Many children also struggle with the firm belief that they are the source of their parent’s opioid addiction. They tend to feel that if they were somehow better, their parent would be under less stress and wouldn’t have to self-medicate with opioids. They may think if they got better grades, kept the house cleaner or attended more closely to their parent’s emotions, the parent wouldn’t have gotten addicted. This self-blame is one of the most harmful aspects of living with a parent addicted to opioids.

Adult Children of Addicted Parents

Unfortunately, the adverse effects of living with a parent with an opioid addiction do not stop once the child reaches adulthood and leaves home. The Adverse Child Experiences study gathered information from more than 17,000 adults and found that children who grew up in abusive home environments — including those with addiction — were at greater risk of developing chronic health issues in adulthood. Some of the physical and mental health problems observed included:

 

  • Alcohol abuse and alcohol use disorder
  • Depression
  • Chronic obstructive pulmonary disease
  • Heart disease
  • Liver disease
  • Sexually transmitted diseases

 

Seeking Help for an Addicted Parent

Regardless of age, children living with a parent with an opioid addiction often have trouble addressing the issue with their parent and may not encourage them to seek help. People with addiction generally discourage any discussion of the topic, and may manipulate the child or outright forbid them from talking to others about the problem. The parent may get angry or abusive when they think their child is speaking to other adults about the substance abuse, and accuse the child of betrayal. This dynamic makes it exceptionally difficult to acknowledge the addiction at all.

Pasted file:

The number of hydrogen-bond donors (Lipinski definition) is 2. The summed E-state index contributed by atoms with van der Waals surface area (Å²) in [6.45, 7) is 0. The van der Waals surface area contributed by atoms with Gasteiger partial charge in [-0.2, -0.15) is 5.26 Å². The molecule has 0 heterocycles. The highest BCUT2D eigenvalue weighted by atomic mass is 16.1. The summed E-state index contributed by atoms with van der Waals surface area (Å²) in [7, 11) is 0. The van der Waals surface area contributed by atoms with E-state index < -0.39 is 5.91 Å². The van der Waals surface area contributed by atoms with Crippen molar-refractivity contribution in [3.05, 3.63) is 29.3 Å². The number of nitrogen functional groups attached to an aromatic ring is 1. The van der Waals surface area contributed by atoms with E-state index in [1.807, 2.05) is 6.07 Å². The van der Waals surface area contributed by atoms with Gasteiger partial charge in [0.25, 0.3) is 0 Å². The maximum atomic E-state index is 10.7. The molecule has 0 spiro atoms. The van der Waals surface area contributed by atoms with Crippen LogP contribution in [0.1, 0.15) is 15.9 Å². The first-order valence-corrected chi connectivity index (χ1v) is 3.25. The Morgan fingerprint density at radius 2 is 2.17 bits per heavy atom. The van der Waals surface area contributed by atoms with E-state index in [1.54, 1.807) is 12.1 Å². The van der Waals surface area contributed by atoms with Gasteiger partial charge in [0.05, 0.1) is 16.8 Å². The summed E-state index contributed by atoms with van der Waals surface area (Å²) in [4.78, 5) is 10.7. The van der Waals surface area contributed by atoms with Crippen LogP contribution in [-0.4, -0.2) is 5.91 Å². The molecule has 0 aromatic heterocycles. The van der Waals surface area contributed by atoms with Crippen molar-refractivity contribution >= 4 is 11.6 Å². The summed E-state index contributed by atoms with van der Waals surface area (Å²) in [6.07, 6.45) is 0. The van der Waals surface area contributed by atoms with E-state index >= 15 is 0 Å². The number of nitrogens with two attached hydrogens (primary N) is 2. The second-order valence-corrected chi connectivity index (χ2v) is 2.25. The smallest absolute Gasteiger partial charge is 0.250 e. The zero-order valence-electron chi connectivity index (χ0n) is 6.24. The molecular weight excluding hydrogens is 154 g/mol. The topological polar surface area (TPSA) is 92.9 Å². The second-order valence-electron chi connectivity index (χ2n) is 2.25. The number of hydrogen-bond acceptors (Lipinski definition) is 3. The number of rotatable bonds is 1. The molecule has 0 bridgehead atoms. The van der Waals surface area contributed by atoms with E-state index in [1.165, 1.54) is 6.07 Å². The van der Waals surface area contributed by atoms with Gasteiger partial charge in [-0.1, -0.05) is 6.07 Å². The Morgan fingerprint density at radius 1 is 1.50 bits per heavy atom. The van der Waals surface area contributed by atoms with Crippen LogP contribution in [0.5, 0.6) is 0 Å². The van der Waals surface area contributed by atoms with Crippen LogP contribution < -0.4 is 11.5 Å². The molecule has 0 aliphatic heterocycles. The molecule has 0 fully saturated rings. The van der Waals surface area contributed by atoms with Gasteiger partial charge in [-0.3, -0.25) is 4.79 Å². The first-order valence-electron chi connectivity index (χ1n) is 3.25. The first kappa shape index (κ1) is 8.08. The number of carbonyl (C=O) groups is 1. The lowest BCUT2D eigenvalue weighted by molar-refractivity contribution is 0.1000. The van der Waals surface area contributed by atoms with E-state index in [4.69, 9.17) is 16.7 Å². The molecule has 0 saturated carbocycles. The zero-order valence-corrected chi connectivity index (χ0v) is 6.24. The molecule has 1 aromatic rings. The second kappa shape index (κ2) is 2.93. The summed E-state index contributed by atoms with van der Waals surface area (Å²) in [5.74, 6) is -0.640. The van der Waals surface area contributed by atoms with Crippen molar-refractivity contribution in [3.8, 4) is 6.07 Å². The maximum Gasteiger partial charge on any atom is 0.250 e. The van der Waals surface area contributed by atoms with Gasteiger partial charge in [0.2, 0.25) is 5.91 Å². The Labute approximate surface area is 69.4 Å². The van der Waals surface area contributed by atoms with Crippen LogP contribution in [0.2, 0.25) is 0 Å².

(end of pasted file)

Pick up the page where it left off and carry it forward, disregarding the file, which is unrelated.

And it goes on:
It’s intimidating to talk to a parent about seeking out addiction treatment, especially when the parent makes the child feel like they are engaging in an inappropriate betrayal of trust or violation of authority. Addiction warps the user’s perception of reality over time and helps them hide the truth, even from themselves. Many parents who continue drug abuse are in complete denial of the effect their addiction is having on their children, and refuse to recognize the chaos they are causing in the child’s life.

Getting the conversation started is challenging, and having a successful discussion is even trickier. However, if the child prepares for the encounter, it can go more smoothly. The following preparatory steps will be helpful to a child living with a parent with an opioid addiction, regardless of age.

 

  1. Write down and organize your feelings.
  2. Seek someone with intervention experience to help you out.
  3. Recruit other relatives and loved ones to participate in the conversation.
  4. Have everyone rehearse what they will say.
  5. Figure out a time when your parent will be sober.
  6. Stay calm during the conversation.
  7. Write down your expectations and potential consequences.
  8. Get help to make sure your parent follows through on expectations.

These conversations are never easy, but they can help convince an addicted parent to seek the help they need to recover.

Trust AppleGate for Addiction Treatment

AppleGate Recovery offers office-based opioid treatment based on the most current addiction medicine. Our doctors and care team administer medication-assisted treatment using FDA-approved medications to allow participants to live their lives and engage with counseling and other recovery services. If you are the child of a parent with opioid addiction or a parent realizing that you need help to overcome opioid abuse, call AppleGate at 888-488-5337 or reach out online for more information.